At least once a day she would come in just to say hi. She loved having her tail tugged and would strop back and forth, waving it invitingly.
Then, one spring morning, she stared at me in abject horror, and made an insane dash for it. She had just SEEN me eat breakfast, and I hardly ever eat cats right after a meal. Trying to lose weight, you know.
And just like that, we were back in frenzied paranoia mode.
Until six months later, when she reverted to affectionate little house kitty.
The pattern became clear. She would revert to Spooky Spook when the nighttime lows were reliably above freezing and the last of the snow had melted. She would become Warm and Fuzzy Spook when the frost was on the pumpkin. Her affection for us was measured in Fahrenheit.
Normally we’re deep in Schrödinger’s Joke mode this time of year. When it’s baseball season, you don’t see Spook, or if she has to be seen, she doesn’t like it. This past year we added an enclosed front porch with a cat-sized portal next to the screen door and a cat flap in the bedroom window facing onto the porch. It didn’t take her long to figure out the implications. Unbridled access, inside and out! We usually didn’t see much of her in the summer. Now we barely saw her at all. The one good look I got at her was last month, one morning when I went out on the porch to read the news. A neighbor came by on the streets with her corgis. Now, the corgis aren’t a particular threat. Or any threat. Neither could manage three miles an hour with a tailwind, they liked cats, and what’s more, they were on a leash. Just a pair of nice old dogs.
Nonetheless the simultaneous appearance of me and the dogs threw the two cats that happened to be in the front yard into wild panic. TK, our Korat, darted for the porch. She understands that humans mean safety. Spook, who knows better, dashed for the large lilac bush that is her summer home. Both were staring at the affably harmless dogs with deep loathing, fear and disgust as they ran.
It was so quick it nearly didn’t happen at all. Showing uncharacteristic wisdom, I decided it didn’t happen. Cats know when you’re laughing at them, and they can be vindictive. The corgis and their owners were clearly enjoying the show. No head-strops for them. Not from those two particular cats.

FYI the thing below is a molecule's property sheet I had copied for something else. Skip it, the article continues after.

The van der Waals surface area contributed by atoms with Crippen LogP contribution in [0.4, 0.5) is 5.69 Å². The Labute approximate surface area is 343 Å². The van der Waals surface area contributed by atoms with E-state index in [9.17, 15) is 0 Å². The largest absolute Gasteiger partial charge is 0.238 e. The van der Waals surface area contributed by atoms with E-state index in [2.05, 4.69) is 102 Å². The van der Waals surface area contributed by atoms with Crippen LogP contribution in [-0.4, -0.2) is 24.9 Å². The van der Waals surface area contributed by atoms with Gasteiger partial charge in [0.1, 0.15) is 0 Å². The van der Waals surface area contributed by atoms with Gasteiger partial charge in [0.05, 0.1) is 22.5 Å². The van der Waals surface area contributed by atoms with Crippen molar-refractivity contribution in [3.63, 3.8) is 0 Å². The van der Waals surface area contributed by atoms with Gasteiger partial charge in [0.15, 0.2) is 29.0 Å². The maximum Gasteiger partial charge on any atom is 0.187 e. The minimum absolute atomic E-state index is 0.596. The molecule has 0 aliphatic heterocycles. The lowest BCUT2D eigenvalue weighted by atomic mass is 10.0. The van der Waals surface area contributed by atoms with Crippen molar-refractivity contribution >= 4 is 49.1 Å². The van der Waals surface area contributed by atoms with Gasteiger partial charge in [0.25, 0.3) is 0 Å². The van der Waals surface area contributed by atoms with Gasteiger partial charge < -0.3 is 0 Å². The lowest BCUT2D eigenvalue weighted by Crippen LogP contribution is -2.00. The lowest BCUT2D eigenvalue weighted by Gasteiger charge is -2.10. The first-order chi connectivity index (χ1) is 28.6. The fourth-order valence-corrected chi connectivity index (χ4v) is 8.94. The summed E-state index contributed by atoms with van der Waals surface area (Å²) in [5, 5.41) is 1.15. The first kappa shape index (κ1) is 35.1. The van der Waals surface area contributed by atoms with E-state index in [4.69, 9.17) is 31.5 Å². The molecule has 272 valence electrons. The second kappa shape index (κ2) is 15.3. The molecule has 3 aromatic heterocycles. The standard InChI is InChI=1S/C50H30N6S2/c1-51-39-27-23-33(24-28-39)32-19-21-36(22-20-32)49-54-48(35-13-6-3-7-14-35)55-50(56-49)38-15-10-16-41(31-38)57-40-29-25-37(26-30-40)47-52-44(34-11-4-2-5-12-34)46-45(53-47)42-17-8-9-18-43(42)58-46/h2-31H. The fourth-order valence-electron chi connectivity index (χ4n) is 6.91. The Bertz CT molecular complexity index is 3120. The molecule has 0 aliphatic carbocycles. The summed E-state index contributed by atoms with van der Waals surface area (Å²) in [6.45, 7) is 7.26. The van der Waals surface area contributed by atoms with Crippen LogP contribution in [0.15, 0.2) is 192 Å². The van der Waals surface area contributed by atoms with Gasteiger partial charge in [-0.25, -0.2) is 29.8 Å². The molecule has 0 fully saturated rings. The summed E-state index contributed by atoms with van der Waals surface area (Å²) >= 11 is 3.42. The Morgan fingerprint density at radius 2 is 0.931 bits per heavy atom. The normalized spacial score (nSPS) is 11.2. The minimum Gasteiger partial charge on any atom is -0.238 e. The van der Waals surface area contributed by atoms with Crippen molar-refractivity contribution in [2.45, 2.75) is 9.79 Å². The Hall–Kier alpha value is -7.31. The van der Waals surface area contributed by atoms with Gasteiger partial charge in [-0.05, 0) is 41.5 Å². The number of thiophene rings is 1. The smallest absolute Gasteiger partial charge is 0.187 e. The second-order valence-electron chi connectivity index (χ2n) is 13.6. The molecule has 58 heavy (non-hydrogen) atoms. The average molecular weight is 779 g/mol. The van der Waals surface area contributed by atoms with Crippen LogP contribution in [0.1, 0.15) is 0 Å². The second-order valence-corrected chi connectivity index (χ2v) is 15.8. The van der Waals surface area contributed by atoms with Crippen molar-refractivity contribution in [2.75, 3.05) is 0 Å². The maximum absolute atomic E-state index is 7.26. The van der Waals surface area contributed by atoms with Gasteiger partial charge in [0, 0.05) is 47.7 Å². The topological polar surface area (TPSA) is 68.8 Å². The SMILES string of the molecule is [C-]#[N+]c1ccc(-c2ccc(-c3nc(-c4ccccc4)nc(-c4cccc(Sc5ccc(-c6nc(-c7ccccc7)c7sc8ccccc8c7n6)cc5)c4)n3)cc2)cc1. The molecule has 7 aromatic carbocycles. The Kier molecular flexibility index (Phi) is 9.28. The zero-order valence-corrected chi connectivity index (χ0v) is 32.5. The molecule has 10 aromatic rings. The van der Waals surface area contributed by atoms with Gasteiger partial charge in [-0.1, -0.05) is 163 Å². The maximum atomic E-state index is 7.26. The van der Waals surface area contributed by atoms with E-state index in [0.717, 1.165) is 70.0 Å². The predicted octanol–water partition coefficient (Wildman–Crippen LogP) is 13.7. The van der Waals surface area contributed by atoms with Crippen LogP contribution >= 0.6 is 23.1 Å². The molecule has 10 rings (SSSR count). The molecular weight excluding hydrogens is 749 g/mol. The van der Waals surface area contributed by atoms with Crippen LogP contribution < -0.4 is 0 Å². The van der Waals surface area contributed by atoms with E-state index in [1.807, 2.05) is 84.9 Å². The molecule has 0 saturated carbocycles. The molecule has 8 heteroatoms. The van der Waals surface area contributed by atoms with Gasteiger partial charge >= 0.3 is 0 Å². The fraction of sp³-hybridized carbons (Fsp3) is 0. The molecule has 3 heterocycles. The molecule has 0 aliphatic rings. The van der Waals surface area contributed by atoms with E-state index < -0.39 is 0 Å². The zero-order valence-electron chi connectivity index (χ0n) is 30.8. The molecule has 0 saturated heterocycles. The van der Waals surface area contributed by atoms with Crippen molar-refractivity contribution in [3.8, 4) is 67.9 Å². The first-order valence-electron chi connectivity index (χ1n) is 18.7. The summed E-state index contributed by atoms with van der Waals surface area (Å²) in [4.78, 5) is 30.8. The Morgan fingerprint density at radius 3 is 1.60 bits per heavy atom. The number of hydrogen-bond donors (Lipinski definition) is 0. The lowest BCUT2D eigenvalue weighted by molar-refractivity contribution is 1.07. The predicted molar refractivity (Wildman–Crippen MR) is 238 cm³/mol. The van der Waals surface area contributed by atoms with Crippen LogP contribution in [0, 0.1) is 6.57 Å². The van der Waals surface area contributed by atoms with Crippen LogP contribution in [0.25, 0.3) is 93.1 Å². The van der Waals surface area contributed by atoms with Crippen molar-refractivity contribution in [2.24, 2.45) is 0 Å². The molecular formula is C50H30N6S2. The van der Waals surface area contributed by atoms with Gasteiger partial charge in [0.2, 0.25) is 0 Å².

So last night I was in bed, doing some reading before going to sleep. I felt a cat jump up on the bed behind me and absently reached back to scritch kitty ears. After decades of cat exposure, I can reach back without even looking and accurately scritch between the ears. The cats agree that it’s my most useful, indeed only useful talent.
I figured it was TK. She likes to be hand-fed kitty crunchy treats. Spoiled rotten. I petted along her back. Not TK. Korats have thick, short pelts, silver and grey. This felt more like cotton candy, only not sticky.
I rolled over and blinked in amazement. It was Spook, not only letting me touch her, but inviting me to pull her tail! I glanced at the thermometer. It might go below 50 that night, but only a little. Frost was not in the forecast.
She let me pet her, which served as a thinly-disguised opportunity to check her weight, her pelt, and check for any injuries or tender spots. She seemed fine. She jumped down and trotted off to the kitchen to see if we had done anything lately to justify our existence.
But it’s only August. Schrödinger’s Joke isn’t supposed to be Warm and Fuzzy for two more months!
It can only mean one thing: an early fall. Frost is rare in the California mountains in August, but not unheard of. Rain is also seldom seen. But something has persuaded Spook that I am preferable to the Lilac Bush.
So I am bracing for an early fall. I would prefer not to see frost for another six weeks because backyard garden, but early rains in this fiery and smoky year would be cause for deep ecstasy.
Spook probably knows. But that is cat knowledge, and us balding monkeys are not worthy.
Hope for rain.